C++ Function Templates overloading


Function templates in C++ are used if the same set of code/algorithm needs to be applied for different data types. The same logic need not be repeatedly written for different data types, involving lots of manual effort in development, testing, debugging and fixing. Instead C++ compiler itself takes the burden and produces different signatures for each data type, if templates are used. The C++ function templates explains some of the c++ function templates basics.

C++ Function templates can also be overloaded as like normal functions. In normal C++ function overloading, the function can have different data types as well as different number of parameters. But in case of templates, the overloading happens only with the number of parameters, as it can already handle many data types.

Declaring Function Templates – C++ Function Templates Overloading:

Function template declarations usually include a keyword typename or class, to specify that the parameters are going to be of generic type. The following code snippets include declarations for two different overloaded min functions, with the ability to handle 2 and 3 parameters each.

#include <iostream.h>
template <class T>
T&  min(T  &tParam1, T  &tParam2)
{
if(tParam1 < tParam2)
return tParam1;
else
return tParam2;
}

template <class T>
T&  min(T  &tParam1, T  &tParam2, T  &tParam3)
{
if(min(tParam1, tParam2) < tParam3)
return min(tParam1, tParam2) ;
else
return tParam3;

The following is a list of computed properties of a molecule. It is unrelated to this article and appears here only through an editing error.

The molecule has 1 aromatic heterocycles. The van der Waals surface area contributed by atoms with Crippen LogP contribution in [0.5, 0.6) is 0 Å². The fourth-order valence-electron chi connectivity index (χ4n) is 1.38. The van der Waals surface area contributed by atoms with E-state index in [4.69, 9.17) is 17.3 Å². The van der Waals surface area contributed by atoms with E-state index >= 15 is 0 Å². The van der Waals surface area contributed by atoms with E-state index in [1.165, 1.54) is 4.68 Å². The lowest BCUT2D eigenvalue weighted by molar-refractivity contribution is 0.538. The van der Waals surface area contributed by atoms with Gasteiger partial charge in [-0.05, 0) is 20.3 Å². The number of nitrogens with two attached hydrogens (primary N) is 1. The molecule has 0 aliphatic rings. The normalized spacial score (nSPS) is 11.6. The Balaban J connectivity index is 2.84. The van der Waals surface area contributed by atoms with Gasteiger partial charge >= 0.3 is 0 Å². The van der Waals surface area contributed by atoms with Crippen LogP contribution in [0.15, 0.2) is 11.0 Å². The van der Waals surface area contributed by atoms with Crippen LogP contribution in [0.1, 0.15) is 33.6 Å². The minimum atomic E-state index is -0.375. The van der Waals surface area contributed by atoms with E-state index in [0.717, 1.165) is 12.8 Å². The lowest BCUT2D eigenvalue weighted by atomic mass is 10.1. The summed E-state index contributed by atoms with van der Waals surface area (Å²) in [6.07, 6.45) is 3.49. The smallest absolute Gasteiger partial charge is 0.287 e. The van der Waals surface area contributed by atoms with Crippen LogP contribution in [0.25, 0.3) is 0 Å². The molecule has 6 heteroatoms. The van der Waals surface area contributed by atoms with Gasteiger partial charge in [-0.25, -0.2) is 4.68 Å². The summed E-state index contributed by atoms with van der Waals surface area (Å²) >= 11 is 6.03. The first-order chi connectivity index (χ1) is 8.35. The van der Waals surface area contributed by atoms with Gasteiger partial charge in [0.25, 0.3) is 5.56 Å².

}

Calling Function Templates – C++ Function Templates Overloading:

Now we can call min function with 2 or 3 parameters. The following are some of the ways of calling the function templates declared above.

int l_intValue;
l_intValue = min<>(9,6); //calls min(int,int) 
cout<<"Minimum of int: "<<l_intValue<<endl;

double l_dblValue;
l_dblValue= min(10.5,11.3); //Calls min(double,double)
cout<<"Minimum of Double: "<<l_dblValue<<endl;

double l_dblValue1;
// l_dblValue1= min(10,11.3); //Returns Error saying ambiguous call
// cout<<"Minimum of Double: "<<l_dblValue1<<endl;

l_intValue = min(3,6,4);
cout<<"Minimum int 3 Parameters: "<<l_intValue<<endl;

The above code sample calls the function templates with only 2 different data types. It can handle all data types. For every such data type, the C++ compiler generates a function signature and uses it when the function is called.

A very important point to be noted here is, the function templates will not be able to handle any ambiguous calls. The code sample in the red colored section, cannot be resolved by the C++ compiler. This can be resolved by explicitly specifying the data type inside angular brackets.

l_dblValue1= min<double>(10,11.3); //Can be resolved by C++ compiler

Mixing Normal functions – C++ Function Templates Overloading:

The c++ function templates overloading can also be mixed with normal c++ functions. The following function signature can also be mixed with the above code and this will also be used by the C++ compiler while resolving function calls.

int min(int fParam1,int fParam2)
{

	cout << "Normal function called for "<< fParam1 << " " <<fParam2 <<endl;

	if(fParam1 < fParam2)
	return fParam1;
	else
	return fParam2;
}

If the above normal function is mixed, this can handle the ambiguous function calls also. Another point to be noted is, the resolution mechanism for a function call will always prefer a normal c++ function in case of equals. But if the best match is with the template function, it will prefer the templates. If one wants to instruct the compiler to specifically use a C++ function template, he can do so as in the code section marked in green color.